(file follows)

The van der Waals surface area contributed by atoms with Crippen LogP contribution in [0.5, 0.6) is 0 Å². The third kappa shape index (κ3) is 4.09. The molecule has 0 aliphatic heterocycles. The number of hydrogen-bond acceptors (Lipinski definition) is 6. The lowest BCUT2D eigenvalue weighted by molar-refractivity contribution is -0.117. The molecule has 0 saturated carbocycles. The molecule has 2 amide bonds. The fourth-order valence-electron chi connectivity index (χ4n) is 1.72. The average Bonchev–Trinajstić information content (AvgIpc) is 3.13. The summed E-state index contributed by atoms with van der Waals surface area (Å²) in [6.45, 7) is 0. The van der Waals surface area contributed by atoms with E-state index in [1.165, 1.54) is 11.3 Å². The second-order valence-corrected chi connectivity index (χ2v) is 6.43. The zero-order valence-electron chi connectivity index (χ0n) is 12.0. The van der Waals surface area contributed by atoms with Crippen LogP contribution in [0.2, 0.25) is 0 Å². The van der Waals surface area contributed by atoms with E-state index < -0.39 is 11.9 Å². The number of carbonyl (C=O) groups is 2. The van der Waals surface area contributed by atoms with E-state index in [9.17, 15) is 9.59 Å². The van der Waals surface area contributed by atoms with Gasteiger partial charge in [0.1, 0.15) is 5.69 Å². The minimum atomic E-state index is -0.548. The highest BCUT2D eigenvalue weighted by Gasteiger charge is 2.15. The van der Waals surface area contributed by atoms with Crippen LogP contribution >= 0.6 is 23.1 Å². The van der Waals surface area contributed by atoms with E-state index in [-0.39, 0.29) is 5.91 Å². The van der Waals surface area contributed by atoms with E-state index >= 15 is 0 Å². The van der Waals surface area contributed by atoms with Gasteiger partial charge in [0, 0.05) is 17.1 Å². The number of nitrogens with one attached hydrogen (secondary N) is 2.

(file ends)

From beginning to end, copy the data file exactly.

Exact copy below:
The van der Waals surface area contributed by atoms with Crippen LogP contribution in [0.5, 0.6) is 0 Å². The third kappa shape index (κ3) is 4.09. The molecule has 0 aliphatic heterocycles. The number of hydrogen-bond acceptors (Lipinski definition) is 6. The lowest BCUT2D eigenvalue weighted by molar-refractivity contribution is -0.117. The molecule has 0 saturated carbocycles. The molecule has 2 amide bonds. The fourth-order valence-electron chi connectivity index (χ4n) is 1.72. The average Bonchev–Trinajstić information content (AvgIpc) is 3.13. The summed E-state index contributed by atoms with van der Waals surface area (Å²) in [6.45, 7) is 0. The van der Waals surface area contributed by atoms with E-state index in [1.165, 1.54) is 11.3 Å². The second-order valence-corrected chi connectivity index (χ2v) is 6.43. The zero-order valence-electron chi connectivity index (χ0n) is 12.0. The van der Waals surface area contributed by atoms with Crippen LogP contribution in [0.2, 0.25) is 0 Å². The van der Waals surface area contributed by atoms with E-state index < -0.39 is 11.9 Å². The number of carbonyl (C=O) groups is 2. The van der Waals surface area contributed by atoms with E-state index in [9.17, 15) is 9.59 Å². The van der Waals surface area contributed by atoms with Gasteiger partial charge in [0.1, 0.15) is 5.69 Å². The minimum atomic E-state index is -0.548. The highest BCUT2D eigenvalue weighted by Gasteiger charge is 2.15. The van der Waals surface area contributed by atoms with Crippen LogP contribution >= 0.6 is 23.1 Å². The van der Waals surface area contributed by atoms with E-state index in [-0.39, 0.29) is 5.91 Å². The van der Waals surface area contributed by atoms with E-state index >= 15 is 0 Å². The van der Waals surface area contributed by atoms with Gasteiger partial charge in [0, 0.05) is 17.1 Å². The number of nitrogens with one attached hydrogen (secondary N) is 2.